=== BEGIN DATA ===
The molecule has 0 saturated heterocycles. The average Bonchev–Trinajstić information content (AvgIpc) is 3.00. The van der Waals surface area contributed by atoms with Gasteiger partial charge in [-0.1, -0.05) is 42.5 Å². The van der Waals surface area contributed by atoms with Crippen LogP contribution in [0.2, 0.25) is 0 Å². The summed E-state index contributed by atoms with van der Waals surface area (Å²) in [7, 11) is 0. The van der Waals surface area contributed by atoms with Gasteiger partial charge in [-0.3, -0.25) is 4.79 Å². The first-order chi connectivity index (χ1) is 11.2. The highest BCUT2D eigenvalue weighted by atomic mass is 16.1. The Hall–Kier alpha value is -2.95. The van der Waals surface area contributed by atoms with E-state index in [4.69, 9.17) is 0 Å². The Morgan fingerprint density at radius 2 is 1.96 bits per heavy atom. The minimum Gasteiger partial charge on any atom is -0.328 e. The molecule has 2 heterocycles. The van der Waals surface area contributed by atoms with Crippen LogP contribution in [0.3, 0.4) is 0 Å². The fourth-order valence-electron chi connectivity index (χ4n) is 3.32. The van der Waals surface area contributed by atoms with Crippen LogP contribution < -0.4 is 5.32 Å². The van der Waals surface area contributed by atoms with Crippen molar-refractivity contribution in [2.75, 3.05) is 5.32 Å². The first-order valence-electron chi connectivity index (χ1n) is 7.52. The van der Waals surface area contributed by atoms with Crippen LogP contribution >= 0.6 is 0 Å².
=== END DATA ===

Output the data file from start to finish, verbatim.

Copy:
The molecule has 0 saturated heterocycles. The average Bonchev–Trinajstić information content (AvgIpc) is 3.00. The van der Waals surface area contributed by atoms with Gasteiger partial charge in [-0.1, -0.05) is 42.5 Å². The van der Waals surface area contributed by atoms with Crippen LogP contribution in [0.2, 0.25) is 0 Å². The summed E-state index contributed by atoms with van der Waals surface area (Å²) in [7, 11) is 0. The van der Waals surface area contributed by atoms with Gasteiger partial charge in [-0.3, -0.25) is 4.79 Å². The first-order chi connectivity index (χ1) is 11.2. The highest BCUT2D eigenvalue weighted by atomic mass is 16.1. The Hall–Kier alpha value is -2.95. The van der Waals surface area contributed by atoms with E-state index in [4.69, 9.17) is 0 Å². The Morgan fingerprint density at radius 2 is 1.96 bits per heavy atom. The minimum Gasteiger partial charge on any atom is -0.328 e. The molecule has 2 heterocycles. The van der Waals surface area contributed by atoms with Crippen LogP contribution in [0.3, 0.4) is 0 Å². The fourth-order valence-electron chi connectivity index (χ4n) is 3.32. The van der Waals surface area contributed by atoms with Crippen LogP contribution < -0.4 is 5.32 Å². The van der Waals surface area contributed by atoms with Crippen molar-refractivity contribution in [2.75, 3.05) is 5.32 Å². The first-order valence-electron chi connectivity index (χ1n) is 7.52. The van der Waals surface area contributed by atoms with Crippen LogP contribution >= 0.6 is 0 Å².